I left the radio playing while working on the cabinet. Suddenly the audio became distorted and weak. A quick check with the voltmeter indicated something very wrong in the output stage.The grids of the 45's were 100 volts positive! They should be 45 volts negaive. I unplugged the chassis and did a few checks with the ohmmeter and determined that the connection to the center tap of the interstage audio transformer was open. The transformer had continuity end to end so it was still delivering a signal. However the minus 45 volt bias is applied to the center tap. That left the 45 grids floating and they had assumed a potential somewhere between cathode a plate voltage. As a quick repair, I connected a 100K ohm resistor from each 45 grid to the minus 45 volt bias terminal and tried it. The radio sounded great and all voltages were normal. Rather than risk destroying the delicate interstage transformer, I chose to leave the resistors. A schematic, with the changes highlighted is here.

Here is a very complete explanation of the change by Don Black as posted on the Antique Radio Forum.

"This will work and the center of the winding will be at the same potential as the resistor center tap provided there's no significant grid current. It forms a bridge circuit with the two halves of the secondary as one arm and the two resistors as the other. They will remain at the same voltage provided nothing else unbalances them. If you're confused by the apparent voltage division, consider that there's twice the voltage across the full winding as each side so the voltage divides equally over the winding and also the resistors. Just another way of looking at the bridge balance. The resistors will load the transformer somewhat and reduce the stage gain but they will also damp the windings reducing peaks and extending the bass response. It's similar to reducing the plate resistance of the driver tube as far as damping is concerned.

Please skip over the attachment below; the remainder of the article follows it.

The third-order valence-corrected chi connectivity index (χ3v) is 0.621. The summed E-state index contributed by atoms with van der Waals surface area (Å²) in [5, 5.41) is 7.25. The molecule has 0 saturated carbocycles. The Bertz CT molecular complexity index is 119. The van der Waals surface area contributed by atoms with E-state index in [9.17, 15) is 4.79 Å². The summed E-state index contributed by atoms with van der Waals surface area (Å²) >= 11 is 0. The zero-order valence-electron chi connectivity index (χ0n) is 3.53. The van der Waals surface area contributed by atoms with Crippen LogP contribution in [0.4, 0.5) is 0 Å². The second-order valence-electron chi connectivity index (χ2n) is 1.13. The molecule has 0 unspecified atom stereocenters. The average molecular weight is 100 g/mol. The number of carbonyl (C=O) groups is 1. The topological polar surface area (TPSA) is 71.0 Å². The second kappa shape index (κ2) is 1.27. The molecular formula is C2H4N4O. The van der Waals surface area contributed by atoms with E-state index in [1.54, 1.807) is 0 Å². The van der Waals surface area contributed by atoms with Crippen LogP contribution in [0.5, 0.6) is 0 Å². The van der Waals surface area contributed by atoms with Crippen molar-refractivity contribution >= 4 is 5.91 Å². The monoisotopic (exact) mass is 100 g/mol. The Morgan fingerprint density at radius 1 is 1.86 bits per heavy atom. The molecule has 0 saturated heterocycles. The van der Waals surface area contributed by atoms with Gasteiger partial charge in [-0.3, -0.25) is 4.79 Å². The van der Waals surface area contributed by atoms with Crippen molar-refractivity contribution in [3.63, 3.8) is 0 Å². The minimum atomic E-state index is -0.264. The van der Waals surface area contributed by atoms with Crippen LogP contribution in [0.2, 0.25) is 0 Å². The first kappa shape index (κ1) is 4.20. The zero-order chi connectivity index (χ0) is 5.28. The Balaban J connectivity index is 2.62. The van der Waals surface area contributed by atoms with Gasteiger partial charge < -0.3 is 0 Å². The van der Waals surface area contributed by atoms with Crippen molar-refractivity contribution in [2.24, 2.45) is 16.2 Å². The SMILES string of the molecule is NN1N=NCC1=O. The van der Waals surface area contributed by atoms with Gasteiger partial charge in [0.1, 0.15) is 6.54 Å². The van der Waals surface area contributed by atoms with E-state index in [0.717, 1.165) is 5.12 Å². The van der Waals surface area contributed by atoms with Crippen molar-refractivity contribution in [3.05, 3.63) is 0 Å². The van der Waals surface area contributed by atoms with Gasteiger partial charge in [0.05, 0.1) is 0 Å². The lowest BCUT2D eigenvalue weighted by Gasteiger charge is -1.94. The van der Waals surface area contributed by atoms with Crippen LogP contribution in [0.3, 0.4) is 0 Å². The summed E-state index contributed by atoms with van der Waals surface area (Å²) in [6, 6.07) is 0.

Don Black."

I used builders nylon twine to restring the dial cord and a faucet spring to replace the rusted out originals. The cord must be very tight to prevent the weight of the capacitor rotor from detuning the radio. I found this out the hard way. I originally had used some springs that were too weak and the tuning was very 'iffy'. I even considered using car wheel weights to balance the rotor! There were two springs installed originally. I used one strong faucet spring that had been intended to be in compression.

The final step in the chassis restoration was alignment. The alignment trimmer capacitors are accessable through holes in the top of the chassis. I made an alignment tool from polybutylene plumbing tubing by heating a 1/4 inch Allen wrench and forcing it into the tubing. It made a good insulated adjustment tool. There is B+ voltage on the trimmer nuts! Don't try adjustment with a metal tool!